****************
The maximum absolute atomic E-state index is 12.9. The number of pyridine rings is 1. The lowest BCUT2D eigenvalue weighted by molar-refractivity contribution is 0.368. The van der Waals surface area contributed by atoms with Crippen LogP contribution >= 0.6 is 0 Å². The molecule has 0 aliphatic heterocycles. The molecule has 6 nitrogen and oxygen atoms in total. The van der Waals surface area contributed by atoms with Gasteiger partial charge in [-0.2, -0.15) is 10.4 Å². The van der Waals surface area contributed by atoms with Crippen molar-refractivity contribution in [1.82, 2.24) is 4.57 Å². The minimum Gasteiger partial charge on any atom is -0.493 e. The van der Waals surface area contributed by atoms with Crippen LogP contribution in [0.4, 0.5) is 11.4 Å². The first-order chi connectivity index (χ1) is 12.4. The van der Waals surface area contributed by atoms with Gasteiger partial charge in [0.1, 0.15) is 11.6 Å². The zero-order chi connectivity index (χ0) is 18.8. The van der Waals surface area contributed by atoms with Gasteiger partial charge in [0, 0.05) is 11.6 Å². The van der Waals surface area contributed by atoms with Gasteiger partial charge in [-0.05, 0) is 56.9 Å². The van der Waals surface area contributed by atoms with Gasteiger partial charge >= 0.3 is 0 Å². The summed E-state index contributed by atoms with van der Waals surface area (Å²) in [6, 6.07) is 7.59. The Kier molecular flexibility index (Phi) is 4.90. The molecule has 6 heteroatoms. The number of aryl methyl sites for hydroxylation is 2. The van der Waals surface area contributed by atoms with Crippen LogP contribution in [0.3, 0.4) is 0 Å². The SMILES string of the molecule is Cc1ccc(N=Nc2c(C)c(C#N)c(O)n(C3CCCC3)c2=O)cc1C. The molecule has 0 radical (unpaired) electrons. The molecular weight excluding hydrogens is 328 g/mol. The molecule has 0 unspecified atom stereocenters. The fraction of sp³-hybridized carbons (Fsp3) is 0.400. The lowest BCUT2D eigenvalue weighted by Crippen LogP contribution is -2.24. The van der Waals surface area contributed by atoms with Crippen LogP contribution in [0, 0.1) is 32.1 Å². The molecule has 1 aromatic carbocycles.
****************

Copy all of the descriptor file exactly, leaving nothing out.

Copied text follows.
The maximum absolute atomic E-state index is 12.9. The number of pyridine rings is 1. The lowest BCUT2D eigenvalue weighted by molar-refractivity contribution is 0.368. The van der Waals surface area contributed by atoms with Crippen LogP contribution >= 0.6 is 0 Å². The molecule has 0 aliphatic heterocycles. The molecule has 6 nitrogen and oxygen atoms in total. The van der Waals surface area contributed by atoms with Gasteiger partial charge in [-0.2, -0.15) is 10.4 Å². The van der Waals surface area contributed by atoms with Crippen molar-refractivity contribution in [1.82, 2.24) is 4.57 Å². The minimum Gasteiger partial charge on any atom is -0.493 e. The van der Waals surface area contributed by atoms with Crippen LogP contribution in [0.4, 0.5) is 11.4 Å². The first-order chi connectivity index (χ1) is 12.4. The van der Waals surface area contributed by atoms with Gasteiger partial charge in [0.1, 0.15) is 11.6 Å². The zero-order chi connectivity index (χ0) is 18.8. The van der Waals surface area contributed by atoms with Gasteiger partial charge in [0, 0.05) is 11.6 Å². The van der Waals surface area contributed by atoms with Gasteiger partial charge in [-0.05, 0) is 56.9 Å². The van der Waals surface area contributed by atoms with Gasteiger partial charge >= 0.3 is 0 Å². The summed E-state index contributed by atoms with van der Waals surface area (Å²) in [6, 6.07) is 7.59. The Kier molecular flexibility index (Phi) is 4.90. The molecule has 6 heteroatoms. The number of aryl methyl sites for hydroxylation is 2. The van der Waals surface area contributed by atoms with Crippen LogP contribution in [0.3, 0.4) is 0 Å². The SMILES string of the molecule is Cc1ccc(N=Nc2c(C)c(C#N)c(O)n(C3CCCC3)c2=O)cc1C. The molecule has 0 radical (unpaired) electrons. The molecular weight excluding hydrogens is 328 g/mol. The molecule has 0 unspecified atom stereocenters. The fraction of sp³-hybridized carbons (Fsp3) is 0.400. The lowest BCUT2D eigenvalue weighted by Crippen LogP contribution is -2.24. The van der Waals surface area contributed by atoms with Crippen LogP contribution in [0, 0.1) is 32.1 Å². The molecule has 1 aromatic carbocycles.